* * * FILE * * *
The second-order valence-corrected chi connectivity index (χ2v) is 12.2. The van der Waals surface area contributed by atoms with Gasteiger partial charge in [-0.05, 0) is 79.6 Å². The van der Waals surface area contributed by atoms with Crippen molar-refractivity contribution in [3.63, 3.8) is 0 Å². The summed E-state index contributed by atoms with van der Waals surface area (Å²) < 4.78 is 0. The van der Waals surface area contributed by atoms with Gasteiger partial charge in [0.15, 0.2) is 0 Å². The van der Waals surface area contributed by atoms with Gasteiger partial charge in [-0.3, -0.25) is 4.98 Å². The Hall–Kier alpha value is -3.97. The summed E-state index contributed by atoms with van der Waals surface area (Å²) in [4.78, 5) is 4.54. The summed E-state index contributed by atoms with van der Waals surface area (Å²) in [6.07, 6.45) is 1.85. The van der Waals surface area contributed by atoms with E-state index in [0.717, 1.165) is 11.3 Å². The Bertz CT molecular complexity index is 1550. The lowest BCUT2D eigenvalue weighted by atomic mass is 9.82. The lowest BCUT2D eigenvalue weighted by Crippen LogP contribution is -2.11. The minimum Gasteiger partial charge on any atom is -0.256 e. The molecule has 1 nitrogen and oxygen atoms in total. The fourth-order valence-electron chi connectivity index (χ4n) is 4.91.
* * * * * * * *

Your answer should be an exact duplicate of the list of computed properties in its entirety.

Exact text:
The second-order valence-corrected chi connectivity index (χ2v) is 12.2. The van der Waals surface area contributed by atoms with Gasteiger partial charge in [-0.05, 0) is 79.6 Å². The van der Waals surface area contributed by atoms with Crippen molar-refractivity contribution in [3.63, 3.8) is 0 Å². The summed E-state index contributed by atoms with van der Waals surface area (Å²) < 4.78 is 0. The van der Waals surface area contributed by atoms with Gasteiger partial charge in [0.15, 0.2) is 0 Å². The van der Waals surface area contributed by atoms with Gasteiger partial charge in [-0.3, -0.25) is 4.98 Å². The Hall–Kier alpha value is -3.97. The summed E-state index contributed by atoms with van der Waals surface area (Å²) in [4.78, 5) is 4.54. The summed E-state index contributed by atoms with van der Waals surface area (Å²) in [6.07, 6.45) is 1.85. The van der Waals surface area contributed by atoms with E-state index in [0.717, 1.165) is 11.3 Å². The Bertz CT molecular complexity index is 1550. The lowest BCUT2D eigenvalue weighted by atomic mass is 9.82. The lowest BCUT2D eigenvalue weighted by Crippen LogP contribution is -2.11. The minimum Gasteiger partial charge on any atom is -0.256 e. The molecule has 1 nitrogen and oxygen atoms in total. The fourth-order valence-electron chi connectivity index (χ4n) is 4.91.